Explaining in detail the differences between competitive and monopoly market structures in terms of economic efficiency and other relevant features
Monopoly and competitive markets are two distinctive market types which entail various vital characteristics, such as market efficiency, entry, supply and demand curves, shares, comparison of prices etc. In its main characteristics a monopolistic market includes single actor which states the price level and amount of supply throughout the market and this authority has full control over the entire market.
On the other hand, competitive markets include various actors, in which no single authority has the control over market. In this study, differences between competitive and monopoly market structures in the perspectives of economic efficiency and other relevant features will be discussed in details.
The efficiency of markets can be explained by productive efficiency and allocative efficiency. In the productive efficiency, as the produced output is fixed, the production expenses or the utilized resources are kept at the minimum level. By another definition, as the production expenses or utilized resources are fixed, the produced output has to be maximized. In the case of the long run of competitive markets the price is equivalent to the minimum level of the long-run average cost curve given in Figure 1; since the procedure of entering and exiting the market has no restriction. Thus, in competitive markets, produced merchandises are sold with the lowest probable average price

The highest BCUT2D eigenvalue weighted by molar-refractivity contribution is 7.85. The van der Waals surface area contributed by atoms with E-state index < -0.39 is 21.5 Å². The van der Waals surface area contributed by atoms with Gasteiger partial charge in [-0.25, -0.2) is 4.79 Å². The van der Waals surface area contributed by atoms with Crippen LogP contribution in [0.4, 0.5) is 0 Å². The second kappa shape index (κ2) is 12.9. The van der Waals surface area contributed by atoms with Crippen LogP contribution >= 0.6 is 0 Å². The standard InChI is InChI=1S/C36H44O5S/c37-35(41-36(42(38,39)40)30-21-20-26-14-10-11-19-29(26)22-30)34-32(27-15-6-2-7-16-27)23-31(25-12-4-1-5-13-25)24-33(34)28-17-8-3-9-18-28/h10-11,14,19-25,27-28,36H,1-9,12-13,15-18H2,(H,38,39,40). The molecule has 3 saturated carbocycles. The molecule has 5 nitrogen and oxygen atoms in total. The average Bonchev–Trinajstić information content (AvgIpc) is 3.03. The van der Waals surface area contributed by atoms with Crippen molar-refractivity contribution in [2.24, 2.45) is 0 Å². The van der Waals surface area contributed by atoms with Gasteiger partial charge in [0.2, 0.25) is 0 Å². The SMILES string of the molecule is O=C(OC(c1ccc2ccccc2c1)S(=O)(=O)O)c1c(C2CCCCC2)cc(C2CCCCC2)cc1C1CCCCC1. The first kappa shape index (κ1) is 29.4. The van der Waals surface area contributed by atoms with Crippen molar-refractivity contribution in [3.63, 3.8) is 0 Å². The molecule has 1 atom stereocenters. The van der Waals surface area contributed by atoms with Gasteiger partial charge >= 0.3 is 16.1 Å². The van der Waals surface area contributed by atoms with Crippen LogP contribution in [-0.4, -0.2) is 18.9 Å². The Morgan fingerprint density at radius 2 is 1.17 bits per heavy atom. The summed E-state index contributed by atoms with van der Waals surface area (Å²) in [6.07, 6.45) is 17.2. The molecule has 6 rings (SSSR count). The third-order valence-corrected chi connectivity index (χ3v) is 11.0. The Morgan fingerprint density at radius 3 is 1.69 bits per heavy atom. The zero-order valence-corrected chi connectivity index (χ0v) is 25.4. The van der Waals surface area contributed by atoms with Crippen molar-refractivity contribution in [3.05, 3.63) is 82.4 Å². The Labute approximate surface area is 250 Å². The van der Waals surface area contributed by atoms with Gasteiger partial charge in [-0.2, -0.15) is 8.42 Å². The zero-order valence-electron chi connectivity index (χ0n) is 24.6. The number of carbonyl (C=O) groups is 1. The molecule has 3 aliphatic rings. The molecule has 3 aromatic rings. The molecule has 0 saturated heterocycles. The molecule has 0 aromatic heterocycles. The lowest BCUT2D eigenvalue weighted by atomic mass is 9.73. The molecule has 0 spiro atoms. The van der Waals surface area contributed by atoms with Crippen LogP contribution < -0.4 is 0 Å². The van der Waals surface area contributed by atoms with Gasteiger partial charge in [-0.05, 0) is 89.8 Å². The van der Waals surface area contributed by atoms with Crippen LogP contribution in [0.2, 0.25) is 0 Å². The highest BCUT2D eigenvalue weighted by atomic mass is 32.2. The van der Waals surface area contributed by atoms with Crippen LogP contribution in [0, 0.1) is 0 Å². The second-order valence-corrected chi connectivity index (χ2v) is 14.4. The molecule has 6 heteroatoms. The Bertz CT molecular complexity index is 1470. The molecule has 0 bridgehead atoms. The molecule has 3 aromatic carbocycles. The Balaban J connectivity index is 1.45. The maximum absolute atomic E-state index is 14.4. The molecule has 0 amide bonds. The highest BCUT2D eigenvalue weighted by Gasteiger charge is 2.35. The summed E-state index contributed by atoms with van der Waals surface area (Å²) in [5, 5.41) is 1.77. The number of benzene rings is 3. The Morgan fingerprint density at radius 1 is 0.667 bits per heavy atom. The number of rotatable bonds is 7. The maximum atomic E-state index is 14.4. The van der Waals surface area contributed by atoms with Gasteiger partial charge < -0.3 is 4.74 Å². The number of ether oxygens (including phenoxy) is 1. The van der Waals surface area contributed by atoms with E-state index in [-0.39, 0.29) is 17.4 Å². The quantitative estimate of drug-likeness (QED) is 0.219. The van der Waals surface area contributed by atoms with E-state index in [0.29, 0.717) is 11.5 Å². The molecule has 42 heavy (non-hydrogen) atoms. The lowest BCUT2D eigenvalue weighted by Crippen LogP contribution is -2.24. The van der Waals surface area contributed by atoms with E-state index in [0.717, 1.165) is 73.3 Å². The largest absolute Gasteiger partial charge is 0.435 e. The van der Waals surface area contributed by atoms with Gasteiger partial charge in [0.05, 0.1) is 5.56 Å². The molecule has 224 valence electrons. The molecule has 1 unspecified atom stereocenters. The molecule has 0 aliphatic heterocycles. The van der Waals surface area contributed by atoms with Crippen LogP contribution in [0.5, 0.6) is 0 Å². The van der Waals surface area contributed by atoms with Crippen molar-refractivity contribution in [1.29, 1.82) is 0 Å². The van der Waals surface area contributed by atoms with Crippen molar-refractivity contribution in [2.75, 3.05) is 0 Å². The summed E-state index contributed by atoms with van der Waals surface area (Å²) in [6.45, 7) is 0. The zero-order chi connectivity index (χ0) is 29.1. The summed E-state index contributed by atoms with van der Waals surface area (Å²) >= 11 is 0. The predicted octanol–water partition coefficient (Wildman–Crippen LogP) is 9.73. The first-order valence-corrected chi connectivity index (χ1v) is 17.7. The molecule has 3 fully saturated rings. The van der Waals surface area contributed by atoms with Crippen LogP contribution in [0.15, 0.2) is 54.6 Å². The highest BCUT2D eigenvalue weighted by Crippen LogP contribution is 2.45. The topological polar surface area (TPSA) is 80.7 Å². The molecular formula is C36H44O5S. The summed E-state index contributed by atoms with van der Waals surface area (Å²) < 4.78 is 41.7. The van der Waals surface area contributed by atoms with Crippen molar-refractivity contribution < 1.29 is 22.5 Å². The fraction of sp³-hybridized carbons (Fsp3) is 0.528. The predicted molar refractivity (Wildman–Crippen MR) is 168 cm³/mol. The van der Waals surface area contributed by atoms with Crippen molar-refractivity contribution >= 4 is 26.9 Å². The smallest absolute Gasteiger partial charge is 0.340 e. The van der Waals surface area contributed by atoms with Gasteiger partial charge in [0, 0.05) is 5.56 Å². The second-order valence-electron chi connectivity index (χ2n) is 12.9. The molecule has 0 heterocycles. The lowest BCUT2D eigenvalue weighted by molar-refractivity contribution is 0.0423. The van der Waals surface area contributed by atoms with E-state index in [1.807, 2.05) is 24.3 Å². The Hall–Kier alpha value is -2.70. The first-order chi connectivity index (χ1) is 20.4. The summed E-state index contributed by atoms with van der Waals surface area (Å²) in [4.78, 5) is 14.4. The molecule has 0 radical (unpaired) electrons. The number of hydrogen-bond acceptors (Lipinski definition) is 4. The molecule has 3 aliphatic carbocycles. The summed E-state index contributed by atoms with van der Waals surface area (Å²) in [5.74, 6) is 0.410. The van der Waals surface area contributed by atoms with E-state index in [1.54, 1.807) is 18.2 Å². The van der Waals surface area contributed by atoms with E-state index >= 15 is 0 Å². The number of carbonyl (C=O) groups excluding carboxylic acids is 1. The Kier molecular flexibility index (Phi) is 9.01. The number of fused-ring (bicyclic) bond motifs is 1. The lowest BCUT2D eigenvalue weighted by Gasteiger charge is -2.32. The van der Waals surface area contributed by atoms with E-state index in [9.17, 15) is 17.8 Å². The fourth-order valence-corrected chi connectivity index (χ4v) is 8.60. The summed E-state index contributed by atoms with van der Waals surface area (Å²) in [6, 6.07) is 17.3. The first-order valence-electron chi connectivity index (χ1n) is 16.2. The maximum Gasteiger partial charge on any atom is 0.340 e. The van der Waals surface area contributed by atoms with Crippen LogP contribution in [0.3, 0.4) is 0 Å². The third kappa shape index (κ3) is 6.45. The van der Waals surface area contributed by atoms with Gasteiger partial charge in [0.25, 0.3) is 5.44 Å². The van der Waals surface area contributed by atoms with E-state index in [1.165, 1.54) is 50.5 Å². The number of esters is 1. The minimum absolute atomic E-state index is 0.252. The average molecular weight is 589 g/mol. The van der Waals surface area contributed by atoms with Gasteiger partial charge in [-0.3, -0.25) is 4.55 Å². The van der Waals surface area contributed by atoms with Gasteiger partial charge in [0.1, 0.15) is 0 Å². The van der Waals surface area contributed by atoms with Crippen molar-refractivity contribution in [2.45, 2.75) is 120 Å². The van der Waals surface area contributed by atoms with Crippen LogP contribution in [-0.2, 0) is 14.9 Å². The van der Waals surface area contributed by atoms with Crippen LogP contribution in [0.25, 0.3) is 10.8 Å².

Figure 1: The long-run equilibrium in a competitive market
On the other hand, in the monopoly markets, productive efficiency takes place where the price (P) is equal to the minimum level of average total cost (ATC). Thus, in the monopoly markets productive efficiency can't be accomplished as the firms create at an output that is lower compared to the min ATC output as given in Figure 2 of long-run equilibrium in monopoly markets. As a consequence, inefficiency in monopoly markets can arise due to lack of competence force with the aim of producing at the lowest probable expenses
Figure 2: The long-run equilibrium in a monopoly market
As the allocative efficiency is discussed, it can be stated that this type of efficiency arises as the available resources are dedicated to the production of goods as the society is well off when possible. Allocative efficiency can be explained as the point (through various productions points) in which is selected since it is socially preferred. In competitive market concept, price (P) is equivalent to the production marginal cost (MC).
In its simplest manner, price can be defined as the value of a good as in which the consumer receives the social benefit from it. Thus the motivation for paying the good reflects the worth of good in the perspective of the consumer. In this perspective, MC of the good is not only depicting the producer's expense but also the social cost associated with the production of that item. For instance, given the price vs. quantity graph of a book sale in Figure 3, graph entails two distinctive regions.
We gave a brief introduction to economic efficiency and other relevant features. In our second article, which will be a continuation of this article, we will examine monopoly market structures and differences in depth.
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